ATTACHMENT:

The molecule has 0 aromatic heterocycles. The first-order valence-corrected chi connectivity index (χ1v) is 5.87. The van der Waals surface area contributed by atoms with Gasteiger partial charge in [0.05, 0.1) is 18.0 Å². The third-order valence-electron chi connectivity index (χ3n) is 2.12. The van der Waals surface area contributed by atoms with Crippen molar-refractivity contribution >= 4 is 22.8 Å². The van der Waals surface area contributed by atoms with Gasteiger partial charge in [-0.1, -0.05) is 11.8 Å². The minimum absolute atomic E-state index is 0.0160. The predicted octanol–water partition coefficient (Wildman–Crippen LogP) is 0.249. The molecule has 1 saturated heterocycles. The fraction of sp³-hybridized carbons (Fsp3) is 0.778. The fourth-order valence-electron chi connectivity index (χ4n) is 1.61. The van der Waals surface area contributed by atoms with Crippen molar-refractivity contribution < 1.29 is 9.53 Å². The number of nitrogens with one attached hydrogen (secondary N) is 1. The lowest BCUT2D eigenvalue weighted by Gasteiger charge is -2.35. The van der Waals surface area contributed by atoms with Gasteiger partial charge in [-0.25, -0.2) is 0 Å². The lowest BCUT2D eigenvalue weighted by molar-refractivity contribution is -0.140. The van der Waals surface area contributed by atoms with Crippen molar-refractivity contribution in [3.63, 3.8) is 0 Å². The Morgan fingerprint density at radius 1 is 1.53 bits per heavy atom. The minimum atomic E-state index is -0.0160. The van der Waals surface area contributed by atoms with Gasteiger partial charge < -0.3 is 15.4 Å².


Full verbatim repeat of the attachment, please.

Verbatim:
The molecule has 0 aromatic heterocycles. The first-order valence-corrected chi connectivity index (χ1v) is 5.87. The van der Waals surface area contributed by atoms with Gasteiger partial charge in [0.05, 0.1) is 18.0 Å². The third-order valence-electron chi connectivity index (χ3n) is 2.12. The van der Waals surface area contributed by atoms with Crippen molar-refractivity contribution >= 4 is 22.8 Å². The van der Waals surface area contributed by atoms with Gasteiger partial charge in [-0.1, -0.05) is 11.8 Å². The minimum absolute atomic E-state index is 0.0160. The predicted octanol–water partition coefficient (Wildman–Crippen LogP) is 0.249. The molecule has 1 saturated heterocycles. The fraction of sp³-hybridized carbons (Fsp3) is 0.778. The fourth-order valence-electron chi connectivity index (χ4n) is 1.61. The van der Waals surface area contributed by atoms with Crippen molar-refractivity contribution < 1.29 is 9.53 Å². The number of nitrogens with one attached hydrogen (secondary N) is 1. The lowest BCUT2D eigenvalue weighted by Gasteiger charge is -2.35. The van der Waals surface area contributed by atoms with Gasteiger partial charge in [-0.25, -0.2) is 0 Å². The lowest BCUT2D eigenvalue weighted by molar-refractivity contribution is -0.140. The van der Waals surface area contributed by atoms with Crippen molar-refractivity contribution in [3.63, 3.8) is 0 Å². The Morgan fingerprint density at radius 1 is 1.53 bits per heavy atom. The minimum atomic E-state index is -0.0160. The van der Waals surface area contributed by atoms with Gasteiger partial charge < -0.3 is 15.4 Å².